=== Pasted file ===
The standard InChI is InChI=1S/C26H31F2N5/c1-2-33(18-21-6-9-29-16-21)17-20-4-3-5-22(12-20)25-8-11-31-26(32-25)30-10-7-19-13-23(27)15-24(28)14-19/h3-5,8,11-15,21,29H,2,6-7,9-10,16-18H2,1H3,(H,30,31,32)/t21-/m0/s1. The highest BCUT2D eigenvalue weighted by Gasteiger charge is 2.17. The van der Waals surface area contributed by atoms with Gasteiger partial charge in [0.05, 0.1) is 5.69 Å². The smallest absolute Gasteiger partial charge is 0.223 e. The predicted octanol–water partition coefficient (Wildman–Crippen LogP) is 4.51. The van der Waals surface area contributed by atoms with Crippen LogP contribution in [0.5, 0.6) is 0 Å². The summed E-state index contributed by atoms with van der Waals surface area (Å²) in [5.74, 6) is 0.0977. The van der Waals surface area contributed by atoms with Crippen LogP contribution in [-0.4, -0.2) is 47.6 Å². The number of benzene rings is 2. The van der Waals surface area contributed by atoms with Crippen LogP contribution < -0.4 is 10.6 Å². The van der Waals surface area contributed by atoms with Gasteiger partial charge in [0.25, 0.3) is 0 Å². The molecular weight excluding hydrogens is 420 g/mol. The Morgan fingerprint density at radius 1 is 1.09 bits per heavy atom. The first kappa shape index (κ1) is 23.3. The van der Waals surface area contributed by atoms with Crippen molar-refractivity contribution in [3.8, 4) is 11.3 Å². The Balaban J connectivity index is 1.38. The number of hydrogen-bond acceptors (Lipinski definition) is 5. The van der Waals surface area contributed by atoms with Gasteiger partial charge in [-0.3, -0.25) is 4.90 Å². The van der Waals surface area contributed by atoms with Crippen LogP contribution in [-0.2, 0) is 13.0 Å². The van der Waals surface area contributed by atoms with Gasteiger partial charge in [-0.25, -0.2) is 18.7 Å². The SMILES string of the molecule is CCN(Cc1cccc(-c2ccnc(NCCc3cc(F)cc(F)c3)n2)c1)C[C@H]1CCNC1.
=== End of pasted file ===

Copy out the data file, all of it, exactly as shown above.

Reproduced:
The standard InChI is InChI=1S/C26H31F2N5/c1-2-33(18-21-6-9-29-16-21)17-20-4-3-5-22(12-20)25-8-11-31-26(32-25)30-10-7-19-13-23(27)15-24(28)14-19/h3-5,8,11-15,21,29H,2,6-7,9-10,16-18H2,1H3,(H,30,31,32)/t21-/m0/s1. The highest BCUT2D eigenvalue weighted by Gasteiger charge is 2.17. The van der Waals surface area contributed by atoms with Gasteiger partial charge in [0.05, 0.1) is 5.69 Å². The smallest absolute Gasteiger partial charge is 0.223 e. The predicted octanol–water partition coefficient (Wildman–Crippen LogP) is 4.51. The van der Waals surface area contributed by atoms with Crippen LogP contribution in [0.5, 0.6) is 0 Å². The summed E-state index contributed by atoms with van der Waals surface area (Å²) in [5.74, 6) is 0.0977. The van der Waals surface area contributed by atoms with Crippen LogP contribution in [-0.4, -0.2) is 47.6 Å². The number of benzene rings is 2. The van der Waals surface area contributed by atoms with Crippen LogP contribution < -0.4 is 10.6 Å². The van der Waals surface area contributed by atoms with Gasteiger partial charge in [0.25, 0.3) is 0 Å². The molecular weight excluding hydrogens is 420 g/mol. The Morgan fingerprint density at radius 1 is 1.09 bits per heavy atom. The first kappa shape index (κ1) is 23.3. The van der Waals surface area contributed by atoms with Crippen molar-refractivity contribution in [3.8, 4) is 11.3 Å². The Balaban J connectivity index is 1.38. The number of hydrogen-bond acceptors (Lipinski definition) is 5. The van der Waals surface area contributed by atoms with Gasteiger partial charge in [-0.3, -0.25) is 4.90 Å². The van der Waals surface area contributed by atoms with Crippen LogP contribution in [-0.2, 0) is 13.0 Å². The van der Waals surface area contributed by atoms with Gasteiger partial charge in [-0.25, -0.2) is 18.7 Å². The SMILES string of the molecule is CCN(Cc1cccc(-c2ccnc(NCCc3cc(F)cc(F)c3)n2)c1)C[C@H]1CCNC1.